During a Remembrance Day service several years ago, a photographer caught this image of Oscar.
In a story he wrote to accompany the photo afterwards, he said, "...he looked me right in the eye, and in his sea water green eyes I could see it all, the guns, the explosions, the trenches, the bodies, the screams of dying men, lost friends and family, searing landscapes and broken lives...
Yet these eyes weren't sad, they were almost smiling, as if to say everything was all right. It's okay to remember."
Oscar 'John' Johnson was born in Killam, Alberta on October 3, 1926. He enlisted in the Canadian Armed Forces in October 1944, and served until March 1970. Early in his military career he was a member of the PPCLI in Edmonton, where his two daughters, Cheryl and Gail were born.
Oscar also spent time in the Service Battalion as a driving instructor, and was posted to bases in Vancouver, Petawawa and Calgary. He finished his military career as a Master Warrant Officer with the Recruiting Unit in Calgary.
After Oscar's retirement from the military he and his wife Freda settled in Chilliwack, B.C. He had an active and happy semi-retirement in the Mobile Home Industry. During this time he was also very active in the Royal Canadian Legion. He served for many years including a term as president and had received his 30-year membership pin.
Oscar and Freda developed a real passion for traveling and enjoyed many trips to destinations including Fiji, Brazil, and numerous trips to Hawaii, Portugal, several Alaskan cruises and a number of Caribbean cruises.
Their travels continued in a different form after the arrival of their two grandchildren, Kevin in 1975 and Kelly in 1979. Both John and Freda enjoyed their countless camping trips in their motor home even more than all of their world travels.
The family was devastated in August 2005 by the passing of Freda, Mother, Grammy, and friend to all who knew her. Oscar finally lost his long and valiant battle with Alzheimer's Disease and passed away in January 2007. John and Freda did, however, have many happy years together and they have given us all a lifetime of the very best of memories.
Kelly Laird playing "The Last Post", in honour of her grandfather, Oscar Johnson.
Music and Memory
Montreal Neuroscientists have studied how the brain processes music. One of the great mysteries about music is that it doesn’t exist outside the human brain. The brain itself creates the musical sounds we think we hear through vibrations.
Throughout recorded history music has been a part of every culture, playing an essential role in human evolution. Singing together releases hormones that engender feelings of trust and bonding. As significant today as in tribal times, this facilitates social connection.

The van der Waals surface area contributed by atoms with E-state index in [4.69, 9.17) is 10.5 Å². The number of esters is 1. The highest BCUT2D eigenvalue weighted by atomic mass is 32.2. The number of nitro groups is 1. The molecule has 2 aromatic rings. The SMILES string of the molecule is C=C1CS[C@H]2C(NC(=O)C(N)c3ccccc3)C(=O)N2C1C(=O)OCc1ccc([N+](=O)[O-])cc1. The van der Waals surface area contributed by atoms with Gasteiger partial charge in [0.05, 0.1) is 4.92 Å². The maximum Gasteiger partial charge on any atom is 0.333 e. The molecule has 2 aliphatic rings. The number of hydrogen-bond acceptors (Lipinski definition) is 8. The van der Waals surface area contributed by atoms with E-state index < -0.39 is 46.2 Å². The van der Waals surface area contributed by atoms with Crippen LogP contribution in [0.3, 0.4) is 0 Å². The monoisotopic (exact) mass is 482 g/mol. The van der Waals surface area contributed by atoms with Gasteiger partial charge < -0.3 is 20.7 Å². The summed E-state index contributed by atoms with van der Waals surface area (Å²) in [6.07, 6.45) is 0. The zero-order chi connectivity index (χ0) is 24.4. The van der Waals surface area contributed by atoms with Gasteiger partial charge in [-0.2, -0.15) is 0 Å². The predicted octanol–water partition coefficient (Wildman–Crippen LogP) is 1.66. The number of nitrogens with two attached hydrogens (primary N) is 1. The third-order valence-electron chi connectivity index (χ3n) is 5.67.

Musical movements actually create emotional connections in our brains and emotions are the bedrock of our existence. Music and emotions influence each other. When listening to music, the emotional response causes us to move in rhythm and that movement in turn reinforces emotional response, intensifying the experience. This is a delicate interplay that starts right after birth.
We can use music as a tool to induce a particular state of being by selecting music that is appropriate for that mood state. Music as a medium cements our most important memories in a way that makes them easy to retrieve.
Because music is primarily an emotional medium, our reactions to it bond emotional memories to the music - especially when we are in our youth at a time when our life experiences have such an impact.
At a later date, when that same music is played, it serves as a retrieval cue for that particular memory and for the emotions that come along with it, for instance the feelings of brotherhood and inspiration that fill many soldiers at the sound of the bagpipes playing their regimental march.
Scientists have been working with Alzheimer's patients to chart the enduring power of music. Seniors with virtually no functioning memory at all can still remember the music of their youth, as seen, for example, in a women with advanced stage Alzheimer's who served as a nurse with wounded soldiers during the Second World War. When exposed to the popular music of that era, she lights up, flooded with memories of the "good old days".
Many Alzheimer’s patients tested with music and memory analysis achieve scores as high as those recorded by healthy elderly seniors performing the same tests. There seems to be a hub in the brain where memories, emotions and music are all entwined and preserved, even with the most advanced memory loss and lack of recognition of their natural environment.
Music is a very powerful force for social cohesion. Music creates emotional bonds in large groups of people and our communal response to music unites us in social rituals. Some of the most remarkable examples of this are seen during wartime. The power of musical entrainment can synchronize human aggression, as in the Second World War Nazi Party rallies, or fill us with the courage we need to stop it. Armies have understood this phenomenon for centuries and have long used war cries and song to trigger soldiers to engage in combat.
Just as music can inspire masses to charge or celebrate, so too does it reinforce our human bonds of sorrow. This painting of Oscar Johnson represents a moment in time when Oscar, suffering from advanced stage Alzheimer’s Disease, was wheeled out in full kit by his family to commemorate his comrades during the Remembrance Day service.
Although, largely unaware of his surroundings, when the Bugler sounded the Last Post, tears spontaneously rolled down Oscar’s face as powerful memories resounded.